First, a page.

TUCOWS ARTICLE

How to Exit Frozen Programs

Tips and tricks on how to exit frozen programs, reboot Windows and prevent lock-ups.
Published: Jan 14, 2006
Author: Michael E, Callahan

This question submitted by Don Voss, Adam Foxgrove, Diana Howes, Sue Brown, Joseph Watson and numerous others

In the course of using a computer there will be times when a program will lock up. Some will say a program is "frozen" and that's a good way to put it because the program isn't moving. Often one frozen program will cause others to freeze up until your entire PC is frozen.

It's been my observation that program freeze-ups were more frequent, at least for me, under earlier versions of Windows. In evaluating over 200 programs a week I'm installing, running and uninstalling many programs every day. I found that under Windows 98 I was generally having to reboot about 12 times a day. Under Windows XP Professional, by comparison, I sometimes don't have to reboot at all in any given day. Windows has become more stable. Even so, every now and then you're going to have a program lock up on you.

The first thing to do is to press the key sequence:

CTRL + ALT + DELETE

Hold down the CONTROL key while holding down the ALT key, and then press the DELETE key. What you should see is the Windows Task Manager. Under Windows XP the Task Manager has several tabs, but it defaults to the Applications tab. You'll see a list of running programs there. The program that's locked up will probably have "Not Responding" next to it. Click on the End Task button and a window will come up asking you to confirm that you want to end this task. If the frozen program closes you should be good to go about your business.

There are times when you will not be able to unfreeze your computer. It will be totally and hopelessly locked up. If you cannot shut down Windows correctly, then sometimes the only thing you can do is shut down the computer. Most newer computers are set up so that if you hold the power button for 5 seconds the computer will shut down. If you have to do this, remember to leave the computer off for at least 10 to 20 seconds. Then turn it back on.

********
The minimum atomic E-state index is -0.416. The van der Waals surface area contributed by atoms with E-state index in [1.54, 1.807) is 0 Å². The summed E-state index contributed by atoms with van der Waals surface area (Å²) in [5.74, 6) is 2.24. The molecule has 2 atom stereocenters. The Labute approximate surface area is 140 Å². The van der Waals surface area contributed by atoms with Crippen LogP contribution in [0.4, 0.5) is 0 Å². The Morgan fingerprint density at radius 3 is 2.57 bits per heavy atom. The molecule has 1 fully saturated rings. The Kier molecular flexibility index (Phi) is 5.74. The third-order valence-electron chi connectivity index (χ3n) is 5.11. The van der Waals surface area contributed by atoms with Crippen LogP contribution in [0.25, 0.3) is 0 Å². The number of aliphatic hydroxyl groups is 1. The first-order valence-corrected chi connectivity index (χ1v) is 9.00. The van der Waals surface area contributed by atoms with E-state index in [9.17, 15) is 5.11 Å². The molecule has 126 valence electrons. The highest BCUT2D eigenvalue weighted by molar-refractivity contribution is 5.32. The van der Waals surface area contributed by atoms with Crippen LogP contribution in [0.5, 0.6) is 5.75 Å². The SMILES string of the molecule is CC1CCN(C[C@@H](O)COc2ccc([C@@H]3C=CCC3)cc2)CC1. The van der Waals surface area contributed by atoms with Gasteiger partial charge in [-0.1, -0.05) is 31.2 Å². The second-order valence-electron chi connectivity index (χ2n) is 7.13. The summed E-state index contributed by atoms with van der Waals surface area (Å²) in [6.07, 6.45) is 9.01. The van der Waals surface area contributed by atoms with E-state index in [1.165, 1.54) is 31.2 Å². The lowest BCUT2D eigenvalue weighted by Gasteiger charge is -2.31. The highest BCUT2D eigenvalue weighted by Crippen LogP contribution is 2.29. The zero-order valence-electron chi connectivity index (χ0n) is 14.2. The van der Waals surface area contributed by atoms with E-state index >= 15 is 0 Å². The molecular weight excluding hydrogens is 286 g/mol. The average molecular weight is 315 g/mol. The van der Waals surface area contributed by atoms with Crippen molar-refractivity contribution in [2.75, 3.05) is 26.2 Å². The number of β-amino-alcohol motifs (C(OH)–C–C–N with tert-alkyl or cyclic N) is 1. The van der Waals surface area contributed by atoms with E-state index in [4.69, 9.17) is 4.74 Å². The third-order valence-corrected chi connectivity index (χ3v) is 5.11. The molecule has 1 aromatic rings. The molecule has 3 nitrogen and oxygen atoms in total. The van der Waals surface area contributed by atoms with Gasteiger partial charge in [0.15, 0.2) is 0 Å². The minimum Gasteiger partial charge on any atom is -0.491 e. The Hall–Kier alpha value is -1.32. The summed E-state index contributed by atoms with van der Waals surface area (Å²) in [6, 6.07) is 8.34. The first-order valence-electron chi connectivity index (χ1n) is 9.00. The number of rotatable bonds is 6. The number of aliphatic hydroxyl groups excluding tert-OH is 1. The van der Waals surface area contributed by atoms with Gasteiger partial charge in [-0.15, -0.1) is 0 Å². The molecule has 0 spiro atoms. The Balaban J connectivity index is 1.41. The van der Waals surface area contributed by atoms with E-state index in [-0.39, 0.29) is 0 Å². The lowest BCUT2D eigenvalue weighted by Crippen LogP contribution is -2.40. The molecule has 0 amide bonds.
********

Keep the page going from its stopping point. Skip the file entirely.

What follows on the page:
In working with computers for over 25 years, I've come to notice patterns in how they work. What causes problems and what resolves problems. I've come up with a rule that I preach to my entire family. Now, I'll share that rule with you. If your computer is acting strangely, if your printer is failing to print, if your programs seem sluggish, if your Palm device won't hotsync, here is the rule to remember:

"When in doubt, REBOOT!"

It's been my experience that in about 90% of common computer software problems that if you reboot the computer the problem will be resolved. Why? Because your computer is an electronic device. You're loading and unloading things from memory, writing things to disk, transmitting things by modem and lots more. It's my opinion that the reason that rebooting works so much of the time is simply because the computer need a fresh start.

A few things that can help you to have fewer frozen programs and some helpful hints to remember:

  • Have more RAM in your computer
  • Defragment your hard drive regularly
  • Run anti-virus software
  • Run software that checks for spyware and adware
  • Reboot your computer once a day, even if you don't have to
  • Don't try running more programs if one is frozen, clear the problem first
  • Whenever possible, shutdown Windows correctly
  • When absolutely necessary power off the computer
  • If you power off the computer, leave it off for at least 10 seconds
  • And, if your computer is acting strangely and you don't know what's wrong, remember the rule - "When in doubt, Reboot!"

Having programs freeze or lock up is just a natural part of the computing experience. You can, however, minimize lock-ups by taking care of your computer, having more RAM and exiting correctly when you can.

I'd like to thank Don Voss, Adam Foxgrove, Diana Howes, Sue Brown, Joseph Watson and numerous others for asking this question.

If you have a question on how to do something on the computer you can submit it via e-mail by clicking HERE. You will not receive a reply, but all topics will be considered.


About Michael E, Callahan

Michael E. Callahan, known around the world by the trademarked name Dr. File Finder, is regarded as the world's leading expert on shareware. Dr. File Finder works with software programs and developers full-time, and in the average year he evaluates 10,000 programs. Since 1982 he has evaluated over 250,000 software and hardware products. Mr. Callahan began evaluating software online in 1982 and no one has been at it longer. He currently works doing online PR and marketing for software companies, and is the Senior Content Producer for Butterscotch.Com.

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